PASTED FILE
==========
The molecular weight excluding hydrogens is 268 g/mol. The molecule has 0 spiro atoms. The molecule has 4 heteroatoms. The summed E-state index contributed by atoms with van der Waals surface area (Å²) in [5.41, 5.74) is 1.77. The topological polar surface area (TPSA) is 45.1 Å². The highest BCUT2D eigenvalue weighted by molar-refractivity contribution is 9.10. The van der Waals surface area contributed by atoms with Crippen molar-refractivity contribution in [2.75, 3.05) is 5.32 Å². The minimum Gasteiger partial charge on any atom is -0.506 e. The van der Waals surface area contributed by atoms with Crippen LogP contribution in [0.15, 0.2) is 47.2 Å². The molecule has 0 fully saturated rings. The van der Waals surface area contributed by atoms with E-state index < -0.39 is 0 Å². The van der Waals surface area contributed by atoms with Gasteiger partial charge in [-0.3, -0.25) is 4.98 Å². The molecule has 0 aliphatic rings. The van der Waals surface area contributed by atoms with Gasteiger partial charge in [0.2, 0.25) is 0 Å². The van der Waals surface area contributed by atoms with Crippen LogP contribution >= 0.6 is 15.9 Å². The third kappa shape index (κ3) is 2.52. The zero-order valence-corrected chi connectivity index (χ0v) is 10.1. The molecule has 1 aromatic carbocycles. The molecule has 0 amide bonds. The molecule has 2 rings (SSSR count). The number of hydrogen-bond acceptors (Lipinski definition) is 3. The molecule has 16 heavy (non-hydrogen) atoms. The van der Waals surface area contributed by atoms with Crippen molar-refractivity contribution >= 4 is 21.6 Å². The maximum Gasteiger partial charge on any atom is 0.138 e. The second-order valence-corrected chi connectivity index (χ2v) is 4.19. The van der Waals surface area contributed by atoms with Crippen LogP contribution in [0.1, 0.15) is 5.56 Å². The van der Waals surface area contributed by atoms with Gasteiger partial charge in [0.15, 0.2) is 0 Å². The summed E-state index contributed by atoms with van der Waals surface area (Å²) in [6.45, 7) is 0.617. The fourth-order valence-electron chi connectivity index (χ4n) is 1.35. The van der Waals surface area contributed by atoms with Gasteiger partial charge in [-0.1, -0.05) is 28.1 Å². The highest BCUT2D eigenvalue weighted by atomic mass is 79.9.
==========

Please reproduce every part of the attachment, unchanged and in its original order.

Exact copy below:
The molecular weight excluding hydrogens is 268 g/mol. The molecule has 0 spiro atoms. The molecule has 4 heteroatoms. The summed E-state index contributed by atoms with van der Waals surface area (Å²) in [5.41, 5.74) is 1.77. The topological polar surface area (TPSA) is 45.1 Å². The highest BCUT2D eigenvalue weighted by molar-refractivity contribution is 9.10. The van der Waals surface area contributed by atoms with Crippen molar-refractivity contribution in [2.75, 3.05) is 5.32 Å². The minimum Gasteiger partial charge on any atom is -0.506 e. The van der Waals surface area contributed by atoms with Crippen LogP contribution in [0.15, 0.2) is 47.2 Å². The molecule has 0 fully saturated rings. The van der Waals surface area contributed by atoms with E-state index < -0.39 is 0 Å². The van der Waals surface area contributed by atoms with Gasteiger partial charge in [-0.3, -0.25) is 4.98 Å². The molecule has 0 aliphatic rings. The van der Waals surface area contributed by atoms with Gasteiger partial charge in [0.2, 0.25) is 0 Å². The van der Waals surface area contributed by atoms with Crippen LogP contribution >= 0.6 is 15.9 Å². The third kappa shape index (κ3) is 2.52. The zero-order valence-corrected chi connectivity index (χ0v) is 10.1. The molecule has 1 aromatic carbocycles. The molecule has 0 amide bonds. The molecule has 2 rings (SSSR count). The number of hydrogen-bond acceptors (Lipinski definition) is 3. The molecule has 16 heavy (non-hydrogen) atoms. The van der Waals surface area contributed by atoms with Crippen molar-refractivity contribution >= 4 is 21.6 Å². The maximum Gasteiger partial charge on any atom is 0.138 e. The second-order valence-corrected chi connectivity index (χ2v) is 4.19. The van der Waals surface area contributed by atoms with Crippen LogP contribution in [0.1, 0.15) is 5.56 Å². The van der Waals surface area contributed by atoms with Gasteiger partial charge in [0.15, 0.2) is 0 Å². The summed E-state index contributed by atoms with van der Waals surface area (Å²) in [6.45, 7) is 0.617. The fourth-order valence-electron chi connectivity index (χ4n) is 1.35. The van der Waals surface area contributed by atoms with Gasteiger partial charge in [-0.1, -0.05) is 28.1 Å². The highest BCUT2D eigenvalue weighted by atomic mass is 79.9.